HELLENIC STUDIES SERIES
Cover: Divine Yet Human Epics: Reflections of Poetic Rulers from Ancient Greece and India, from Harvard University PressCover: Divine Yet Human Epics in PAPERBACK

Hellenic Studies Series 62

Divine Yet Human Epics

Reflections of Poetic Rulers from Ancient Greece and India

Add to Cart

Product Details

PAPERBACK

$22.95 • £18.95 • €20.50

ISBN 9780674726758

Publication Date: 11/17/2014

Text

222 pages

6 x 9 inches

2 tables

Center for Hellenic Studies > Hellenic Studies Series

World

The central character of Divine Yet Human Epics is the developing conception of epic itself. Its story unfolds as the ancient Greek idea of epic originates with Pindar and Herodotus on the basis of the Iliad and Odyssey. While this notion eventually leads their Sanskrit counterparts, the Rāmāyaṇa and Mahābhārata, to be understood selectively in modern times, medieval readers Ānandavardhana and Rājaśekhara reveal distinctive features of these ancient Indian poems earlier in this exegetical tale.

Shubha Pathak’s interpretative account concludes with a new way to connect these primary epics to their Greek analogues. Both epic pairs feature poetic kings who together affirm and interrogate their societies’ central religious ideals: Greek kléos (or heroic glory, which assuages uncertainty about the afterlife) and Indian dharma (or righteousness, which counters encroaching immorality). The Greek and Sanskrit epics, by showing both the divine ease and the human difficulty with which kléos and dharma are achieved, employ similar teaching strategies to address the shared psychological needs of human beings learning to live within the disparate cultures of ancient Greece and India. This cross-cultural comparative study thus provides a more comprehensive perspective on the poems’ religiosity than the vantage points of Hellenists or of Indologists alone.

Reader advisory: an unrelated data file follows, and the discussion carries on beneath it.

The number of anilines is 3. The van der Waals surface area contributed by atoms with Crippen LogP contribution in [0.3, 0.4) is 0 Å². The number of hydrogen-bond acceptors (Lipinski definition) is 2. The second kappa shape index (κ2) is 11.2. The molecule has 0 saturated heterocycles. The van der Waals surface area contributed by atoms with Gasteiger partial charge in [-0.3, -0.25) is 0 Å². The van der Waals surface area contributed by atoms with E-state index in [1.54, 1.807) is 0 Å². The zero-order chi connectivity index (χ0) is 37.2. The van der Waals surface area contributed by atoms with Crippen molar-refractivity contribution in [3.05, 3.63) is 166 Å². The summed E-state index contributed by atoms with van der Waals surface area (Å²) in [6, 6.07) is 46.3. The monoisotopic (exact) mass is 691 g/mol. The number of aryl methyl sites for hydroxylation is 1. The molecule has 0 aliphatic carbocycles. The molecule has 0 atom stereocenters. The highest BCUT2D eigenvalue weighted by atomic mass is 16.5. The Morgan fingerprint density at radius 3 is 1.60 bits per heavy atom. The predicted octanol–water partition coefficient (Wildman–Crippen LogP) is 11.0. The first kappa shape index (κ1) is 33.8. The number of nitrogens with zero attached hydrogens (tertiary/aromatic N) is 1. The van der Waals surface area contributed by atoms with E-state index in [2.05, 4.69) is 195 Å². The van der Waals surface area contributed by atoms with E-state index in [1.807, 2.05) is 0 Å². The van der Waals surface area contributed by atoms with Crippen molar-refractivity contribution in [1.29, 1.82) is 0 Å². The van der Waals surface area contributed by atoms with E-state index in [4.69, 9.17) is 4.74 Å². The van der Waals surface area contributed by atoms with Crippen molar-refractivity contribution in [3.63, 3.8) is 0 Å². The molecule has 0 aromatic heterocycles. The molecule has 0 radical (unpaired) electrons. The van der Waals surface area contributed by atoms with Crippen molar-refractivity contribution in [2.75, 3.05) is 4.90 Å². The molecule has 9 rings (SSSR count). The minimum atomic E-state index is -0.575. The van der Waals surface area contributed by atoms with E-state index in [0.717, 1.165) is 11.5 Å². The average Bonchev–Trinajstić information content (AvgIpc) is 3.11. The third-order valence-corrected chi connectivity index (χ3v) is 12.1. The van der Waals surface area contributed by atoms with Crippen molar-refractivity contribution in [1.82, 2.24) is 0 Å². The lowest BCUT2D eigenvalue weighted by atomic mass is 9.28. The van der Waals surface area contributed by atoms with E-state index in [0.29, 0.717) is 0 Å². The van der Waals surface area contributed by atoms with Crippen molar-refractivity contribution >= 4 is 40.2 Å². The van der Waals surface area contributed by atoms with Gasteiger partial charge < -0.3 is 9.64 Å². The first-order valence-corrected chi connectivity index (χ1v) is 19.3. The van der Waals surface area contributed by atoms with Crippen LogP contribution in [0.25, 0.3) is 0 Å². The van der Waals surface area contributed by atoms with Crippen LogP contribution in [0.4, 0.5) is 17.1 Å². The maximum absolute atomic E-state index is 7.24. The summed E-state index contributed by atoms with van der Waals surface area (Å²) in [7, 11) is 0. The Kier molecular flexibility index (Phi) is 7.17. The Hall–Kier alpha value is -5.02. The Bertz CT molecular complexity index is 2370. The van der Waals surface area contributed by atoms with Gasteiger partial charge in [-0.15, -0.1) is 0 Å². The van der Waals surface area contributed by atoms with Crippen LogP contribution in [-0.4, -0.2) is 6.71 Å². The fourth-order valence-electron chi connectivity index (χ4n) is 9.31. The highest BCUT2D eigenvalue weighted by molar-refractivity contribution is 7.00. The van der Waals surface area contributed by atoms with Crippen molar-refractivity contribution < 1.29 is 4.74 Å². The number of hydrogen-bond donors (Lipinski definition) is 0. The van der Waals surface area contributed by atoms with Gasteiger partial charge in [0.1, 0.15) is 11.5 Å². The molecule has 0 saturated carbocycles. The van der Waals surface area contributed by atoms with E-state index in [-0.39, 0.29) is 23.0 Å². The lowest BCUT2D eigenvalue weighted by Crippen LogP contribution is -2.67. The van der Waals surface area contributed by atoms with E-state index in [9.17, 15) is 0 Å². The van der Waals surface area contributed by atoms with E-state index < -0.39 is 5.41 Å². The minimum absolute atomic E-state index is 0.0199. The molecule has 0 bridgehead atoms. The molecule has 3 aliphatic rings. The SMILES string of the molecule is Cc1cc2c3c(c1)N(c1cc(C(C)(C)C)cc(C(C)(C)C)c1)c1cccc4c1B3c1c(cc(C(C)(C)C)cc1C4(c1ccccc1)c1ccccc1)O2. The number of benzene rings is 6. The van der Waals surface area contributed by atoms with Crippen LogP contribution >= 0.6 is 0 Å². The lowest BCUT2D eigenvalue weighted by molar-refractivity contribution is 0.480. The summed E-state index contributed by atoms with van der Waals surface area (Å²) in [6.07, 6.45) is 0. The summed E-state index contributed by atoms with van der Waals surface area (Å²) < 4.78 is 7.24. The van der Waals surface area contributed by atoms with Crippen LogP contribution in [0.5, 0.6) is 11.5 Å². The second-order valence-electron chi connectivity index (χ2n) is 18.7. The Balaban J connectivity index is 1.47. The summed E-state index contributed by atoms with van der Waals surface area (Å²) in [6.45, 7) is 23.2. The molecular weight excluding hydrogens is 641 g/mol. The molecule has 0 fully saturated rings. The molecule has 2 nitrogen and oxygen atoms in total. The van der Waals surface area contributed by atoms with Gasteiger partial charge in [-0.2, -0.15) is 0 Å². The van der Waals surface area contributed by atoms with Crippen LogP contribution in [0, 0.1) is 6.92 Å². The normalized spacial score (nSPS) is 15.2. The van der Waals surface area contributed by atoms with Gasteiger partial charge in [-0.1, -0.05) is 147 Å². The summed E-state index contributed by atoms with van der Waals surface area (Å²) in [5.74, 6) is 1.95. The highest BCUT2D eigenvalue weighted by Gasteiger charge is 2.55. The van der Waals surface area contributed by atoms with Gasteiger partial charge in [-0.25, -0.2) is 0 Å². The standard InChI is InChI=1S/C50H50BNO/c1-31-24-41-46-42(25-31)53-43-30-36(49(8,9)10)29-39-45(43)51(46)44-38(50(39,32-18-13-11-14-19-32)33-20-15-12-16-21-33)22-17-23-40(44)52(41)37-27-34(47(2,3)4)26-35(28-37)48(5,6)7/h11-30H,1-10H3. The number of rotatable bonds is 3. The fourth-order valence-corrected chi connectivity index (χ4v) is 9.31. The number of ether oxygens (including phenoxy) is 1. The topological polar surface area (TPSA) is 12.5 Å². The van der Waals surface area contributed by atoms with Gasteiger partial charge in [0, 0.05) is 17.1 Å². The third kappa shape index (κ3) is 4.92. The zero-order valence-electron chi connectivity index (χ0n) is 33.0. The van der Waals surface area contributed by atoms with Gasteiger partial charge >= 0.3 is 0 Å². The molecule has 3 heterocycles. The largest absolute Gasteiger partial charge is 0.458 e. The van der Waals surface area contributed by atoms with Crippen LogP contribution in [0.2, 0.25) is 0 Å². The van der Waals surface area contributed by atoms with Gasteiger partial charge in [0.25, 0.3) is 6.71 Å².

Recent News

Black lives matter. Black voices matter. A statement from HUP »

From Our Blog

Jacket: The Cabinet: George Washington and the Creation of an American Institution, by Lindsay Chervinsky, from Harvard University Press

Why You Should Participate in an (Online) Book Club

Online book clubs can be a rewarding way to connect with readers, Lindsay Chervinsky discovered, when she was invited to join one to discuss her book, The Cabinet: George Washington and the Creation of an American Institution. Since my book was published in April 2020, I’ve discovered that my work appeals to three main audiences. First, the general readers who are enthusiastic about history, attend virtual events, and tend to support local historic sites. Second, readers who are curious about our government institutions and the current political climate and are looking for answers about its origins. And third, history, social studies, and government teachers